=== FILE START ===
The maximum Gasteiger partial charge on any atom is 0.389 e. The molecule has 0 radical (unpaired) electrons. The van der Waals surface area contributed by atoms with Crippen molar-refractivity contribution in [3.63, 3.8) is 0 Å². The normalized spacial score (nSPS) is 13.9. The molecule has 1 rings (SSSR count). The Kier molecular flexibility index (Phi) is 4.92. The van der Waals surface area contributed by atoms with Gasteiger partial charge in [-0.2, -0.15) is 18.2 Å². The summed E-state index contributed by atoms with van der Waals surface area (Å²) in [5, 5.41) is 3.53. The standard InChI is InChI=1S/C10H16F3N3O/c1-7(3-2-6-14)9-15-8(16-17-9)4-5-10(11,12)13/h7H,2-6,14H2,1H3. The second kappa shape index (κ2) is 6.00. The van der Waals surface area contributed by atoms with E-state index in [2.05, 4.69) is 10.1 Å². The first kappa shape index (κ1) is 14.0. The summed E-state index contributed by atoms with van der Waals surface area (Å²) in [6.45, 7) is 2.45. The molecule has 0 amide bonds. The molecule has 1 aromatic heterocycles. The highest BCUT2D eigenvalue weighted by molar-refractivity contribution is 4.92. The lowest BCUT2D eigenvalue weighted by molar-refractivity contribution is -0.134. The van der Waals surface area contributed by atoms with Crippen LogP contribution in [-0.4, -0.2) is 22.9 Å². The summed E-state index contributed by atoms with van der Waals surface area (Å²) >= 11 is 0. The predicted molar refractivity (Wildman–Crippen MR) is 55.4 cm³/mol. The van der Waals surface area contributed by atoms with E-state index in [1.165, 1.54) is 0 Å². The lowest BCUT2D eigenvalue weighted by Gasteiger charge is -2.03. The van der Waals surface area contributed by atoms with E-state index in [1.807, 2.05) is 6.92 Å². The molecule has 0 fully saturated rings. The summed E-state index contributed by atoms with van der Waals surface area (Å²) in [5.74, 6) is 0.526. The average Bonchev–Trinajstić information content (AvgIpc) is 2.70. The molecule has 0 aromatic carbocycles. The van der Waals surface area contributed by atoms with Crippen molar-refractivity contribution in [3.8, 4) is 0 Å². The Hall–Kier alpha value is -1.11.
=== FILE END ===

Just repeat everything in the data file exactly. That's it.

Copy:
The maximum Gasteiger partial charge on any atom is 0.389 e. The molecule has 0 radical (unpaired) electrons. The van der Waals surface area contributed by atoms with Crippen molar-refractivity contribution in [3.63, 3.8) is 0 Å². The normalized spacial score (nSPS) is 13.9. The molecule has 1 rings (SSSR count). The Kier molecular flexibility index (Phi) is 4.92. The van der Waals surface area contributed by atoms with Gasteiger partial charge in [-0.2, -0.15) is 18.2 Å². The summed E-state index contributed by atoms with van der Waals surface area (Å²) in [5, 5.41) is 3.53. The standard InChI is InChI=1S/C10H16F3N3O/c1-7(3-2-6-14)9-15-8(16-17-9)4-5-10(11,12)13/h7H,2-6,14H2,1H3. The second kappa shape index (κ2) is 6.00. The van der Waals surface area contributed by atoms with E-state index in [2.05, 4.69) is 10.1 Å². The first kappa shape index (κ1) is 14.0. The summed E-state index contributed by atoms with van der Waals surface area (Å²) in [6.45, 7) is 2.45. The molecule has 0 amide bonds. The molecule has 1 aromatic heterocycles. The highest BCUT2D eigenvalue weighted by molar-refractivity contribution is 4.92. The lowest BCUT2D eigenvalue weighted by molar-refractivity contribution is -0.134. The van der Waals surface area contributed by atoms with Crippen LogP contribution in [-0.4, -0.2) is 22.9 Å². The summed E-state index contributed by atoms with van der Waals surface area (Å²) >= 11 is 0. The predicted molar refractivity (Wildman–Crippen MR) is 55.4 cm³/mol. The van der Waals surface area contributed by atoms with E-state index in [1.165, 1.54) is 0 Å². The lowest BCUT2D eigenvalue weighted by Gasteiger charge is -2.03. The van der Waals surface area contributed by atoms with E-state index in [1.807, 2.05) is 6.92 Å². The molecule has 0 fully saturated rings. The summed E-state index contributed by atoms with van der Waals surface area (Å²) in [5.74, 6) is 0.526. The average Bonchev–Trinajstić information content (AvgIpc) is 2.70. The molecule has 0 aromatic carbocycles. The van der Waals surface area contributed by atoms with Crippen molar-refractivity contribution in [3.8, 4) is 0 Å². The Hall–Kier alpha value is -1.11.